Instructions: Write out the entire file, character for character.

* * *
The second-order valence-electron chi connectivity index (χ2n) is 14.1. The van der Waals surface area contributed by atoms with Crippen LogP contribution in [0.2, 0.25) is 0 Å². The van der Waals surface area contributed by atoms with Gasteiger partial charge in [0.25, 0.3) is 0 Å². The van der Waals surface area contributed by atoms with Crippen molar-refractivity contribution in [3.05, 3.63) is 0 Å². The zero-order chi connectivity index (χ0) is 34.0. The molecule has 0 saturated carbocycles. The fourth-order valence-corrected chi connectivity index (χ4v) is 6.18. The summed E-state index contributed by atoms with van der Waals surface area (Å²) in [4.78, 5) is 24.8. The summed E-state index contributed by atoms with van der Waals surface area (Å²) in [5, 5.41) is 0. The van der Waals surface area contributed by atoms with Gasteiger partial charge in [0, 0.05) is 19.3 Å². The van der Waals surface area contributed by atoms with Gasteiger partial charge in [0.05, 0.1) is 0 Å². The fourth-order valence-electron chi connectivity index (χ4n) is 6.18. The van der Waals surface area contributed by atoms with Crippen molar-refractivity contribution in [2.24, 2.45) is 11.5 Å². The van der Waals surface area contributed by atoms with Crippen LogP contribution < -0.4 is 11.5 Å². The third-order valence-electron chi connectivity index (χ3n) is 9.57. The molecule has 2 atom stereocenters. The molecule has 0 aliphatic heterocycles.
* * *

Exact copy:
The second-order valence-electron chi connectivity index (χ2n) is 14.1. The van der Waals surface area contributed by atoms with Crippen LogP contribution in [0.2, 0.25) is 0 Å². The van der Waals surface area contributed by atoms with Gasteiger partial charge in [0.25, 0.3) is 0 Å². The van der Waals surface area contributed by atoms with Crippen molar-refractivity contribution in [3.05, 3.63) is 0 Å². The zero-order chi connectivity index (χ0) is 34.0. The molecule has 0 saturated carbocycles. The fourth-order valence-corrected chi connectivity index (χ4v) is 6.18. The summed E-state index contributed by atoms with van der Waals surface area (Å²) in [4.78, 5) is 24.8. The summed E-state index contributed by atoms with van der Waals surface area (Å²) in [5, 5.41) is 0. The van der Waals surface area contributed by atoms with Gasteiger partial charge in [0, 0.05) is 19.3 Å². The van der Waals surface area contributed by atoms with Gasteiger partial charge in [0.05, 0.1) is 0 Å². The fourth-order valence-electron chi connectivity index (χ4n) is 6.18. The van der Waals surface area contributed by atoms with Crippen molar-refractivity contribution in [2.24, 2.45) is 11.5 Å². The van der Waals surface area contributed by atoms with Crippen LogP contribution < -0.4 is 11.5 Å². The third-order valence-electron chi connectivity index (χ3n) is 9.57. The molecule has 2 atom stereocenters. The molecule has 0 aliphatic heterocycles.